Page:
NASA has a big press conference planned for Thursday, and it's centered around "astrobiology." Have they discovered extraterrestrial life?
There's a lotta junk in space, and figuring out how to remove it all has been a popular topic in the space community. Here's a new idea out of Russia: sink $2 billion into a roaming, pod-shaped craft that'll safely dispose of 600 dead satellites.
Everybody poops. Even astronauts. And when you live in a couple metal boxes 200 miles above the Earth, poop can be a real problem. The UN is launching a satellite full of excrement-eating bacteria that'll do some pooping of their own, powering a fuel cell as they go.
Astronaut Tracy Caldwell Dyson is gazing down at Earth from the International Space Station. Positioned about 217 miles above our planet, the ISS orbits Earth once every 90 or so minutes. She looks pretty contemplative during this (probably) rare moment...
NASA's Chandra X-Ray Observatory has spotted the youngest black hole ever observed. It's a wild thought, but in a universe built on astronomical timescales, this little guy might be younger than you.
NASA wants to skip the rockets and develop a hypersonic space plane that can take off from a runway here on Earth and fly straight to Mars....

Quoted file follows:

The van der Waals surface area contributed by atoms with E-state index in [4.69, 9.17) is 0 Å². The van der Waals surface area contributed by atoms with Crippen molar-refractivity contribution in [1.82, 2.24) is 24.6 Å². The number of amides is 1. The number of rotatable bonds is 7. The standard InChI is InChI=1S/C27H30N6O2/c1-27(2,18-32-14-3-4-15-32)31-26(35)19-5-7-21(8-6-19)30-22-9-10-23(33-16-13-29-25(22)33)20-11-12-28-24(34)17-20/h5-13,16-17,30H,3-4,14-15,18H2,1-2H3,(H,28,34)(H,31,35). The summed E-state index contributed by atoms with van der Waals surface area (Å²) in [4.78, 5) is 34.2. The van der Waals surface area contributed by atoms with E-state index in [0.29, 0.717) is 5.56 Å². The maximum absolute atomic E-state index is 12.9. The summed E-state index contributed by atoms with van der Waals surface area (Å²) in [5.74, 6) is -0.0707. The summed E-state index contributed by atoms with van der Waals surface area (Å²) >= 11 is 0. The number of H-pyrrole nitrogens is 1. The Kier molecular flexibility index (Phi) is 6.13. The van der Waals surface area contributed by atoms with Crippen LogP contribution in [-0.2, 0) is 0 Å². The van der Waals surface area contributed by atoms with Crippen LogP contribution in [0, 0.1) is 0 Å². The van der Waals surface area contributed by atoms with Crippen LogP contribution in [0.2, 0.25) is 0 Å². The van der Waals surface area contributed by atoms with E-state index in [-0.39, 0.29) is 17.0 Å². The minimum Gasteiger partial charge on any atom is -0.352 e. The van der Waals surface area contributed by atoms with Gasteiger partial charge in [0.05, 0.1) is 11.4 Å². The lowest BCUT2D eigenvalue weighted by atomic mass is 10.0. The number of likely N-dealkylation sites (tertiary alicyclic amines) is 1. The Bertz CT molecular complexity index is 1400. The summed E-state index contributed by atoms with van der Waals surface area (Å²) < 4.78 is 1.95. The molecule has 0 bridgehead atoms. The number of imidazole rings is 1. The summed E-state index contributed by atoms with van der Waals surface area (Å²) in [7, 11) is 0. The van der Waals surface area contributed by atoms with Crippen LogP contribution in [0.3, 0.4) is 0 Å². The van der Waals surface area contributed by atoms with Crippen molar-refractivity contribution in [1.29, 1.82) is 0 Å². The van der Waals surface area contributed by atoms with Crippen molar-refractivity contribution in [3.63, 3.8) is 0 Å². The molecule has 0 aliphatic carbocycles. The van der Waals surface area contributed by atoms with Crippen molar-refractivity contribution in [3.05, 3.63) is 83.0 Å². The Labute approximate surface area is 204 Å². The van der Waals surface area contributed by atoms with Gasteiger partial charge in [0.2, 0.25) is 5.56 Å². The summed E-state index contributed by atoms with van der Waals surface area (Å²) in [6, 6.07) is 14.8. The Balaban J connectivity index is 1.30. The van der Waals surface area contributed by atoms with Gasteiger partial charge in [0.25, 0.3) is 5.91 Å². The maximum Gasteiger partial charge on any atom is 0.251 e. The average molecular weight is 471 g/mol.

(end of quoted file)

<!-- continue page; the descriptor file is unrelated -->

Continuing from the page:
One of the reasons why man hasn't visited other planets is because it's essentially a one way ticket to eventual suicide. A rocket can get you to Pluto, but how are you going to come back? If 3D printing takes off in space, we could be printing our spaceships to get back to Earth in the future.
What we're looking at is a disc galaxy. These are pretty tough to photograph "edge on," so we couldn't resist sharing. Thin galaxies are common (like the Milky Way), but regular galaxies that just appear thin (like this one) are...
Here's a rare close-up of a comet. Hartley 2, to be exact. Named after Malcolm Hartley, the Australian astronomer, "who first identified the body in a photographic plate from a sky survey undertaken in 1986." NASA's Deep Impact probe and Hartley 2 crossed paths about 23 million km from Earth and was only the fifth time a comet has passed so close to a spacecraft.
The European Southern Obervatory's Very Large Telescope array sits on top of a mountain in Chile, where it's so dark and clear that you can see your shadow cast by the light from the Milky Way. This is great, but it doesn't help see past all the dust surrounding the galaxies themselves. For that, they've got an ultra-sensitive infrared camera that strips away the haze to reveal the structure of galaxies in exquisite detail.